Document Detail


Non-invasive measurement of pulmonary artery pressure in humans with simulated altitude-induced venous gas emboli.
MedLine Citation:
PMID:  11846181     Owner:  NLM     Status:  MEDLINE    
Abstract/OtherAbstract:
BACKGROUND: Decompression to simulated altitude causes super-saturation of nitrogen desolved in body tissues and can result in venous gas emboli (VGE), which are usually "cleared" in the lung. Large intravenous boli of air administered to animals increase pulmonary artery pressure (PAP), and may induce cross-over of gas to the left side of the heart (creating dangerous arterial gas emboli). This study was conducted to determine whether high VGE grades induced at simulated altitude elevate PAP in humans. METHODS: Eight human subjects with subclinical tricuspid regurgitation were exposed to simulated altitude of > or = 24,000 ft (7315 m) for up to 4 h. Systolic PAP was derived from Doppler ultrasound echo imaging measurements of peak flow velocity of the regurgitant jet. VGE was rated using the Spencer scale. A technique of "bubble titration" was employed with changes in exercise and altitude to maintain sufficient bubbles without decompression sickness. RESULTS: All subjects developed grade III-IV VGE, but 3 developed decompression sickness, resulting in earlier termination. Pre-exposure systolic PAP averaged 24.4 +/- 1.3 (SE) mm Hg. After 1, 2, 3 and 4 h, systolic PAP was 23.7 +/- 1.2 (n = 8), 23.4 +/- 1.1 (n = 8), 23.3 +/- 1.0 (n = 6), and 25.9 +/- 0.6 (n = 5) mm Hg, respectively. Systolic PAP remained unchanged, in spite of bubble grades III-IV for up to 4 h. CONCLUSION: As systolic PAP did not increase with hypobaric exposures that created substantial VGE, the bubble loading was not sufficient to overwhelm the lung clearing capacity. The risk of high PAP resulting in VGE cross-over is low during typical operational altitude exposures.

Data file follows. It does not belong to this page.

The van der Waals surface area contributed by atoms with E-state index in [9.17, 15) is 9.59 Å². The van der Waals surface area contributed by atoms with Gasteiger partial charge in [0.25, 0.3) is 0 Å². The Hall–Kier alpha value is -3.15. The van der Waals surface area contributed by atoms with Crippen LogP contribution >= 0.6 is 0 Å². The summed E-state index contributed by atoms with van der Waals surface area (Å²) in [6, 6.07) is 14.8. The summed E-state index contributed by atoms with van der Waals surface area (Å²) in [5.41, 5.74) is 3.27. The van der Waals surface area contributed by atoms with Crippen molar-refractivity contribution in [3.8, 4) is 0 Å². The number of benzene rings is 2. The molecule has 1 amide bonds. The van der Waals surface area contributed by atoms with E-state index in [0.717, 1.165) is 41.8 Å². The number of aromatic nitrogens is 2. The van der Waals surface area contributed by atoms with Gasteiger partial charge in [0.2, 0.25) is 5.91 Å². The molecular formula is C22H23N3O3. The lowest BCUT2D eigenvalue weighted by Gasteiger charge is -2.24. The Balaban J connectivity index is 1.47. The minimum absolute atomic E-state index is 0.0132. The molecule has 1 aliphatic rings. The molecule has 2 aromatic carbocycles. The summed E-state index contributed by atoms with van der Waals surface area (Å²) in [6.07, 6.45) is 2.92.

Authors:
Donald A Diesel; Marvin T Ryles; Andrew A Pilmanis; Ulf I Balldin
Publication Detail:
Type:  Journal Article    
Journal Detail:
Title:  Aviation, space, and environmental medicine     Volume:  73     ISSN:  0095-6562     ISO Abbreviation:  Aviat Space Environ Med     Publication Date:  2002 Feb 
Date Detail:
Created Date:  2002-02-15     Completed Date:  2002-09-05     Revised Date:  2004-11-17    
Medline Journal Info:
Nlm Unique ID:  7501714     Medline TA:  Aviat Space Environ Med     Country:  United States    
Other Details:
Languages:  eng     Pagination:  128-33     Citation Subset:  IM; S    
Affiliation:
Air Force Research Laboratory, Human Effectiveness Directorate, Biodynamics and Protection Division, Brooks AFB, TX 78235-5104, USA.
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MeSH Terms
Descriptor/Qualifier:
Aerospace Medicine / methods
Altitude*
Blood Pressure / physiology
Decompression Sickness / etiology,  physiopathology
Embolism, Air / etiology,  physiopathology*,  ultrasonography
Humans
Male
Pulmonary Artery / physiology*,  ultrasonography
Comments/Corrections
Comment In:
Aviat Space Environ Med. 2002 Jul;73(7):716   [PMID:  12137113 ]

From MEDLINE®/PubMed®, a database of the U.S. National Library of Medicine


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